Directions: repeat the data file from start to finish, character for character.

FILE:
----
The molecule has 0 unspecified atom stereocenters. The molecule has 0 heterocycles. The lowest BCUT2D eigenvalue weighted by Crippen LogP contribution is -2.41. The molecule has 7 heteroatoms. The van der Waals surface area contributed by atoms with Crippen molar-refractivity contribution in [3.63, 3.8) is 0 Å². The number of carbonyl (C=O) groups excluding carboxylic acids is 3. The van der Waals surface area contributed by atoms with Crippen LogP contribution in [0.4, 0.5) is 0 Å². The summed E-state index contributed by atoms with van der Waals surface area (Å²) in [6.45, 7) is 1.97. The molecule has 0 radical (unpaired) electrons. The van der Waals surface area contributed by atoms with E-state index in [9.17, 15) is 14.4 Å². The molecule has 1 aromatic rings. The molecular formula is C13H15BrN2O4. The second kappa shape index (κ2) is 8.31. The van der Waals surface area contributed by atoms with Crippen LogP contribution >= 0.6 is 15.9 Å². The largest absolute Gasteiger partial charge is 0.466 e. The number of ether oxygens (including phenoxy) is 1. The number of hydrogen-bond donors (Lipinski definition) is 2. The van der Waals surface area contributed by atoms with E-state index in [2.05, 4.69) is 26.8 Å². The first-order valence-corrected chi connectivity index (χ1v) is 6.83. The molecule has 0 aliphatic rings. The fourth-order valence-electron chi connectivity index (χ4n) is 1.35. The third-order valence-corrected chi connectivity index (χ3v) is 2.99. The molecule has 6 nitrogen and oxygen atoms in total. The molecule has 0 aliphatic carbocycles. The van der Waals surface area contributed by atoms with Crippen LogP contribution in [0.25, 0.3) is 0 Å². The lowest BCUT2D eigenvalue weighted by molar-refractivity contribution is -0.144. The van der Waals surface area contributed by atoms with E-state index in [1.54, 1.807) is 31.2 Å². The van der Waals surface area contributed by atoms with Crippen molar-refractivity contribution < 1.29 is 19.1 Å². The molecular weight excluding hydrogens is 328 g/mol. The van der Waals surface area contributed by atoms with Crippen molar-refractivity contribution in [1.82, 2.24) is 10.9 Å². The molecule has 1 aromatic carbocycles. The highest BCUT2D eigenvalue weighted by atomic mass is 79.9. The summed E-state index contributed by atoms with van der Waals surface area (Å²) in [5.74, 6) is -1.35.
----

The molecule has 0 unspecified atom stereocenters. The molecule has 0 heterocycles. The lowest BCUT2D eigenvalue weighted by Crippen LogP contribution is -2.41. The molecule has 7 heteroatoms. The van der Waals surface area contributed by atoms with Crippen molar-refractivity contribution in [3.63, 3.8) is 0 Å². The number of carbonyl (C=O) groups excluding carboxylic acids is 3. The van der Waals surface area contributed by atoms with Crippen LogP contribution in [0.4, 0.5) is 0 Å². The summed E-state index contributed by atoms with van der Waals surface area (Å²) in [6.45, 7) is 1.97. The molecule has 0 radical (unpaired) electrons. The van der Waals surface area contributed by atoms with E-state index in [9.17, 15) is 14.4 Å². The molecule has 1 aromatic rings. The molecular formula is C13H15BrN2O4. The second kappa shape index (κ2) is 8.31. The van der Waals surface area contributed by atoms with Crippen LogP contribution >= 0.6 is 15.9 Å². The largest absolute Gasteiger partial charge is 0.466 e. The number of ether oxygens (including phenoxy) is 1. The number of hydrogen-bond donors (Lipinski definition) is 2. The van der Waals surface area contributed by atoms with E-state index in [2.05, 4.69) is 26.8 Å². The first-order valence-corrected chi connectivity index (χ1v) is 6.83. The molecule has 0 aliphatic rings. The fourth-order valence-electron chi connectivity index (χ4n) is 1.35. The third-order valence-corrected chi connectivity index (χ3v) is 2.99. The molecule has 6 nitrogen and oxygen atoms in total. The molecule has 0 aliphatic carbocycles. The van der Waals surface area contributed by atoms with Crippen LogP contribution in [0.25, 0.3) is 0 Å². The lowest BCUT2D eigenvalue weighted by molar-refractivity contribution is -0.144. The van der Waals surface area contributed by atoms with E-state index in [1.54, 1.807) is 31.2 Å². The van der Waals surface area contributed by atoms with Crippen molar-refractivity contribution < 1.29 is 19.1 Å². The molecular weight excluding hydrogens is 328 g/mol. The van der Waals surface area contributed by atoms with Crippen molar-refractivity contribution in [1.82, 2.24) is 10.9 Å². The molecule has 1 aromatic carbocycles. The highest BCUT2D eigenvalue weighted by atomic mass is 79.9. The summed E-state index contributed by atoms with van der Waals surface area (Å²) in [5.74, 6) is -1.35.